City, state debating MTA access to bus site

Greyhound station spurs latest governmental tiff

July 20, 2004|By Matt Whittaker | Matt Whittaker,SUN STAFF

A belated ribbon-cutting ceremony to mark the opening of a temporary Greyhound bus station south of the Ravens stadium set off another skirmish yesterday between the administrations of Mayor Martin O'Malley and Gov. Robert L. Ehrlich Jr.

Complaints that there is no public transportation available to the terminal surfaced at the ceremony, which occurred nearly four weeks after Greyhound closed its downtown Fayette Street bus station and opened the temporary one on Haines Street.

O'Malley and U.S. Rep. Elijah E. Cummings asked the Maryland Transit Administration to run a bus line to the new facility, but transportation officials said the city's decision on the location of the terminal makes that request a difficult one to meet.

The mayor said that his office has written to the MTA and that Cummings planned to have his staff do the same.

"Maybe that will give them the needed push to get them to bring their buses a few blocks closer so people don't have to drag their suitcases" down the street, O'Malley said.

But state Transportation Secretary Robert L. Flanagan said later that there is no plan to run MTA buses to the new station because of logistical problems created by the site's location.

"There is no obvious solution, given the poor selection of this location," Flanagan said. "It's a remote location. We do not have an answer yet, but we are working very hard at it."

`Stupid decisions'

"Notwithstanding the stupid decisions with locating the terminal in its present location, we have transit planners" working on how to get people to the new station on MTA buses, Flanagan added.

Even though an MTA bus line stops two blocks away on Russell Street, no public bus goes to the 15,000-square-foot, $2.1 million temporary station at 2110 Haines St.

A new permanent station is expected to be open in three years nearby at Russell and Bayard Streets. The old terminal, in the 200 block of W. Fayette St. downtown, was closed as part of west-side redevelopment.

According to Flanagan, making a left turn onto Haines Street coming from the city on southbound Russell Street is difficult. Northbound buses on Russell Street would have to cross railroad tracks, which could cause 15- to 20-minute delays waiting for trains to pass, Flanagan said.

The station is "not located close to the population that wants to use the Greyhound bus service," he said.

`Afraid of criticism'

O'Malley rejected putting the terminal near Penn Station, an idea his administration had originally supported, because he was "afraid of criticism from developers," Flanagan said.

But O'Malley spokesman Rick Abbruzzese said the mayor rejected the Penn Station location because a station there would have brought more noise and diesel fumes to the area.

It also would have been hard to get buses to midtown from Interstate 95, he said.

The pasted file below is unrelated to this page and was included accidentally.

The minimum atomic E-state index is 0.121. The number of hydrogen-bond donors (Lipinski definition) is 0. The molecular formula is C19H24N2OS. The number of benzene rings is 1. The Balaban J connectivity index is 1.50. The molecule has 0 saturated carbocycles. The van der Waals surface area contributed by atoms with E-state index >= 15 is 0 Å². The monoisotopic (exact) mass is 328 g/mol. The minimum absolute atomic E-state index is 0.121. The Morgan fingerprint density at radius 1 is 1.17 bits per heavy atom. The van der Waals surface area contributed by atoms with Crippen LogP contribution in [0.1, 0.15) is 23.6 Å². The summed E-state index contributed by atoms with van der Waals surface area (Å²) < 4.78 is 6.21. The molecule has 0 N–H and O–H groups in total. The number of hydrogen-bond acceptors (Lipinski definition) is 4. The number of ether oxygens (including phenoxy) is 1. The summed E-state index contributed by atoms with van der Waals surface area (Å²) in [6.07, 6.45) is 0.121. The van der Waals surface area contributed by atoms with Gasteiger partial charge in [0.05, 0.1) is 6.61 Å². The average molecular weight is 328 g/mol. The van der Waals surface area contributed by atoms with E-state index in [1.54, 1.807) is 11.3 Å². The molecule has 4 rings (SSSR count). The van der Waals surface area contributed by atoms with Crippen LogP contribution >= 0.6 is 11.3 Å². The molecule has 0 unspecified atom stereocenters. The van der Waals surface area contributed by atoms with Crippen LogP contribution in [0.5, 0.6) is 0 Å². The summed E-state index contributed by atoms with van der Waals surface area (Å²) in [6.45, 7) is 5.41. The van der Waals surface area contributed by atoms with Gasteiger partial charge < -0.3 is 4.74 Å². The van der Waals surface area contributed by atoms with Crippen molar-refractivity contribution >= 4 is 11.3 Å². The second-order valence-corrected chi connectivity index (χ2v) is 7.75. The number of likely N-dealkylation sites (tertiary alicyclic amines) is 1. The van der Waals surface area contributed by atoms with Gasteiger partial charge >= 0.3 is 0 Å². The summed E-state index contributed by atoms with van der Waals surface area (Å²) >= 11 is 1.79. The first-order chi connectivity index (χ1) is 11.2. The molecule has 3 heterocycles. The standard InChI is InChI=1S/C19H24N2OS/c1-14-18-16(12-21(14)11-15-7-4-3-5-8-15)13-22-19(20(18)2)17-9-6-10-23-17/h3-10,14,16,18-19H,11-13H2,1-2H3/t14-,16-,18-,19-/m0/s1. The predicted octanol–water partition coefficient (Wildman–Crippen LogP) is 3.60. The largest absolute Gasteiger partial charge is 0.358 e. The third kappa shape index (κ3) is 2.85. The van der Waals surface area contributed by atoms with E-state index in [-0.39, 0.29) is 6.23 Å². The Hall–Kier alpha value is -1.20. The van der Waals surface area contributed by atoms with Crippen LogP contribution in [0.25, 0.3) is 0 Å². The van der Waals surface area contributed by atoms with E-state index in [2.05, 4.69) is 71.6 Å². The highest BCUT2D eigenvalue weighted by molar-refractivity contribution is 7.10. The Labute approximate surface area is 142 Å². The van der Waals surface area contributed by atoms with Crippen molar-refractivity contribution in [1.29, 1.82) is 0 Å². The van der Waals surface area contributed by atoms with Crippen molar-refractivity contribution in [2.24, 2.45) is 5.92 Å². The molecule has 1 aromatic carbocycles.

"It's unfortunate that the secretary feels that way," Abbruzzese said. "The mayor worked with a number of community organizations to find a location easily accessible to Interstate 95 and close to a major gateway into and out of Baltimore City. Now that the location has been chosen, we are confident that the MTA and Greyhound will develop a bus route that allows citizens to get to the terminal."

O'Malley had called the Penn Station location "the best site in the city" because passengers could easily connect to trains, buses and taxis, but in December 2001, the mayor abruptly changed course after business interests led by attorney and Orioles owner Peter G. Angelos rallied against the location.

Cummings and O'Malley, as well as Greyhound Chief Operating Officer Jack W. Haugsland and Baltimore Development Corp. president M.J. "Jay" Brodie were present at yesterday's ceremony at the new station, which is scheduled to serve 1 million passengers a year.

O'Malley praised the "beautiful waterfront Greyhound station," even though he said an MTA bus route is needed. While Cummings was speaking, Lucille Baxter, a 43-year-old hairstylist from Northwest Baltimore interjected with: "I had to catch a cab."

Rider's testimony

The congressman thanked her for her "testimony" and said: "I'm going to put in a simple request that we ought to have some kind of transportation for people to get up here to catch a bus."

"The city has done its part; now we have to have the MTA come in and do its part," Cummings said.

Baxter, who was traveling to Woodbridge, Va., yesterday, said she was frustrated about having to take an MTA bus and then a taxi to reach the Haines Street location.

"It was money I didn't have to spend," she said. "I wasn't counting on catching a cab."

She said she used the old station on West Fayette Street frequently.

"It was more convenient to me," she said, because she only had to catch one bus that dropped her off in front of the old station.

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